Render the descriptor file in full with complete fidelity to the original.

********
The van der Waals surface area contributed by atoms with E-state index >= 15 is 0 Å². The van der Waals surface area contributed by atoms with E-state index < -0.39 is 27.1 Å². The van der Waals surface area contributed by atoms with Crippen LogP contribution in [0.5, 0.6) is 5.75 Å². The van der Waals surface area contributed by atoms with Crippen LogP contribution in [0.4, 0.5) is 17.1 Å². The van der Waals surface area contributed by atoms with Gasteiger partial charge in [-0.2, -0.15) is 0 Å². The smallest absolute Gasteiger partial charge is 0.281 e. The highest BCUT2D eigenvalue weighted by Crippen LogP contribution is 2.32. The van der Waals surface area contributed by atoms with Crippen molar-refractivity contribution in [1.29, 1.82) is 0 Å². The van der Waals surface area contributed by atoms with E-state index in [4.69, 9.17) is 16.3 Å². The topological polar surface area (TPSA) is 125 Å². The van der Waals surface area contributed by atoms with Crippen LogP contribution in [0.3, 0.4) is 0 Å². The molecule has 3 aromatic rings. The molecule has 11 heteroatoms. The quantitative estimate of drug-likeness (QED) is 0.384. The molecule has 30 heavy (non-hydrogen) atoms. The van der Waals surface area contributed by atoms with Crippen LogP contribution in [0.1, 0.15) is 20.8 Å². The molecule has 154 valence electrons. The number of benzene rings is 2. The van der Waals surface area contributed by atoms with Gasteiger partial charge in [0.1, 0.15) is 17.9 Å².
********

The van der Waals surface area contributed by atoms with E-state index >= 15 is 0 Å². The van der Waals surface area contributed by atoms with E-state index < -0.39 is 27.1 Å². The van der Waals surface area contributed by atoms with Crippen LogP contribution in [0.5, 0.6) is 5.75 Å². The van der Waals surface area contributed by atoms with Crippen LogP contribution in [0.4, 0.5) is 17.1 Å². The van der Waals surface area contributed by atoms with Gasteiger partial charge in [-0.2, -0.15) is 0 Å². The smallest absolute Gasteiger partial charge is 0.281 e. The highest BCUT2D eigenvalue weighted by Crippen LogP contribution is 2.32. The van der Waals surface area contributed by atoms with Crippen molar-refractivity contribution in [1.29, 1.82) is 0 Å². The van der Waals surface area contributed by atoms with E-state index in [4.69, 9.17) is 16.3 Å². The topological polar surface area (TPSA) is 125 Å². The van der Waals surface area contributed by atoms with Crippen LogP contribution in [0.3, 0.4) is 0 Å². The molecule has 3 aromatic rings. The molecule has 11 heteroatoms. The quantitative estimate of drug-likeness (QED) is 0.384. The molecule has 30 heavy (non-hydrogen) atoms. The van der Waals surface area contributed by atoms with Crippen LogP contribution in [0.1, 0.15) is 20.8 Å². The molecule has 154 valence electrons. The number of benzene rings is 2. The van der Waals surface area contributed by atoms with Gasteiger partial charge in [0.1, 0.15) is 17.9 Å².